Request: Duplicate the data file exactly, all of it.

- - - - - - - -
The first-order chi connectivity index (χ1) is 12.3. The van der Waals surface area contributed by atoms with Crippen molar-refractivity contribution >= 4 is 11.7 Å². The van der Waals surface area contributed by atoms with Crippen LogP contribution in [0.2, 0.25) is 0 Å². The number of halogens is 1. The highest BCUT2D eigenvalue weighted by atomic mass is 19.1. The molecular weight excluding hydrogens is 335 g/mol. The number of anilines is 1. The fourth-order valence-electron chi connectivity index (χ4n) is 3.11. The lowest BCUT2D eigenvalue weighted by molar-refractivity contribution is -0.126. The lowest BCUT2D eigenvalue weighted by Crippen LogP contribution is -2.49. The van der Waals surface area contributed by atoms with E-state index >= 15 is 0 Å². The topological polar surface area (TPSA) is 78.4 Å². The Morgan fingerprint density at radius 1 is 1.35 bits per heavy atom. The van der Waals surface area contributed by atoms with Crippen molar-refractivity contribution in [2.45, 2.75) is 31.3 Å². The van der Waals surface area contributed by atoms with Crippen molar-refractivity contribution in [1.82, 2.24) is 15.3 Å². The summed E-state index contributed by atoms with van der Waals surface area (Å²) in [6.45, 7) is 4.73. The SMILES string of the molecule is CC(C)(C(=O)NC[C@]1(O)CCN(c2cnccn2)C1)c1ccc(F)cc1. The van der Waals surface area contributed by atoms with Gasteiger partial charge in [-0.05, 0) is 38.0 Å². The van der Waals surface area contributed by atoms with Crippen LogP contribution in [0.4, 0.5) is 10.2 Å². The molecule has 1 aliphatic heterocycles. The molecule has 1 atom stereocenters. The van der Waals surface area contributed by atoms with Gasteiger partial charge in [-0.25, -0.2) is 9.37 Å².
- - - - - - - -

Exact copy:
The first-order chi connectivity index (χ1) is 12.3. The van der Waals surface area contributed by atoms with Crippen molar-refractivity contribution >= 4 is 11.7 Å². The van der Waals surface area contributed by atoms with Crippen LogP contribution in [0.2, 0.25) is 0 Å². The number of halogens is 1. The highest BCUT2D eigenvalue weighted by atomic mass is 19.1. The molecular weight excluding hydrogens is 335 g/mol. The number of anilines is 1. The fourth-order valence-electron chi connectivity index (χ4n) is 3.11. The lowest BCUT2D eigenvalue weighted by molar-refractivity contribution is -0.126. The lowest BCUT2D eigenvalue weighted by Crippen LogP contribution is -2.49. The van der Waals surface area contributed by atoms with E-state index >= 15 is 0 Å². The topological polar surface area (TPSA) is 78.4 Å². The Morgan fingerprint density at radius 1 is 1.35 bits per heavy atom. The van der Waals surface area contributed by atoms with Crippen molar-refractivity contribution in [2.45, 2.75) is 31.3 Å². The van der Waals surface area contributed by atoms with Crippen molar-refractivity contribution in [1.82, 2.24) is 15.3 Å². The summed E-state index contributed by atoms with van der Waals surface area (Å²) in [6.45, 7) is 4.73. The SMILES string of the molecule is CC(C)(C(=O)NC[C@]1(O)CCN(c2cnccn2)C1)c1ccc(F)cc1. The van der Waals surface area contributed by atoms with Gasteiger partial charge in [-0.05, 0) is 38.0 Å². The van der Waals surface area contributed by atoms with Crippen LogP contribution in [0.4, 0.5) is 10.2 Å². The molecule has 1 aliphatic heterocycles. The molecule has 1 atom stereocenters. The van der Waals surface area contributed by atoms with Gasteiger partial charge in [-0.25, -0.2) is 9.37 Å².